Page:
Prior to the economic downturn, the home building industry was the largest source of private investment in Scotland, contributing around £6 billion to the Scottish economy - that's 6% of GDP and greater than that of higher profile industries such as agriculture, fishing, electronics and tourism.

However, since 2007:

  • total housing output has slumped by 40%, compounding the significant housing shortfall already in existence
  • only 16,111 homes were completed in 2015
  • this is some 19,000 less than the 2015 target the Scottish Government set back in 2007
  • it is estimated that around 26,000 jobs (half of the industry's directly employed workforce) were lost in the wake of the downturn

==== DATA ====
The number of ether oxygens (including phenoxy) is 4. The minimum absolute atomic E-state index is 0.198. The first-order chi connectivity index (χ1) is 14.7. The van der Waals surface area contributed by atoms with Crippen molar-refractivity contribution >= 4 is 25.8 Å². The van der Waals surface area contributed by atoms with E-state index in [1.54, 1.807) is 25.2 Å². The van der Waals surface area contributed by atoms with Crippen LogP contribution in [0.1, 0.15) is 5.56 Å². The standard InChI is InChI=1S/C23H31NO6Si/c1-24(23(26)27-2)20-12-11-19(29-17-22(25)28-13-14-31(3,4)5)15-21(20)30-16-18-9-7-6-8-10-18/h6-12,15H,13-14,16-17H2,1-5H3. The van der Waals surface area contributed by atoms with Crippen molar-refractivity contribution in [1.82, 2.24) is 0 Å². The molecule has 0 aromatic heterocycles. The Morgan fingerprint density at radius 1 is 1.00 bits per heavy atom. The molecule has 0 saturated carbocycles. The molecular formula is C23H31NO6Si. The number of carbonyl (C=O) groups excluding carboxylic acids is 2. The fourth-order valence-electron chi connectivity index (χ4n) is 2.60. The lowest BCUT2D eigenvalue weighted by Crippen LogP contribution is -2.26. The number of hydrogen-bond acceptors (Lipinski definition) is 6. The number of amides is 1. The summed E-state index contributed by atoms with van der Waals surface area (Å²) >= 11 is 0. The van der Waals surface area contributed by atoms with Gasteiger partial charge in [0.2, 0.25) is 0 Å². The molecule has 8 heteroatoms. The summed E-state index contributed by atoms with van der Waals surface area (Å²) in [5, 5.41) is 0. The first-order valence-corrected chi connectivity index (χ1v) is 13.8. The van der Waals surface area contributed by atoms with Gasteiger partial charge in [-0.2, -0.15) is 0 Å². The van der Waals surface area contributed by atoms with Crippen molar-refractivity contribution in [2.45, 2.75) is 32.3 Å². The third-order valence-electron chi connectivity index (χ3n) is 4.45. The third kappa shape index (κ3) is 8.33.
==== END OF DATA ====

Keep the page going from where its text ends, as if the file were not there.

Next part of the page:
• significant investment in schools, roads, infrastructure and other community facilities has effectively vanished

Yet Scotland's population and the number of new households being created continues to grow.  Indeed, it has been estimated that 465,000 new homes will be required by 2035 in order to meet housing need - that's 21,500 a year yet the build rate is just 70% of what is required to just stand still.

Whilst some encouraging market signals may now be emerging, we need to ensure that any increased activity is sustained.  It is therefore imperative that major supply-side issues (such as development finance, land supply and skills and materials shortages) be addressed if output is to increase to the levels required. 

Click here to access the Economic & Social Benefits of Home Building report conducted by Nathaniel Lichfield & Partners.


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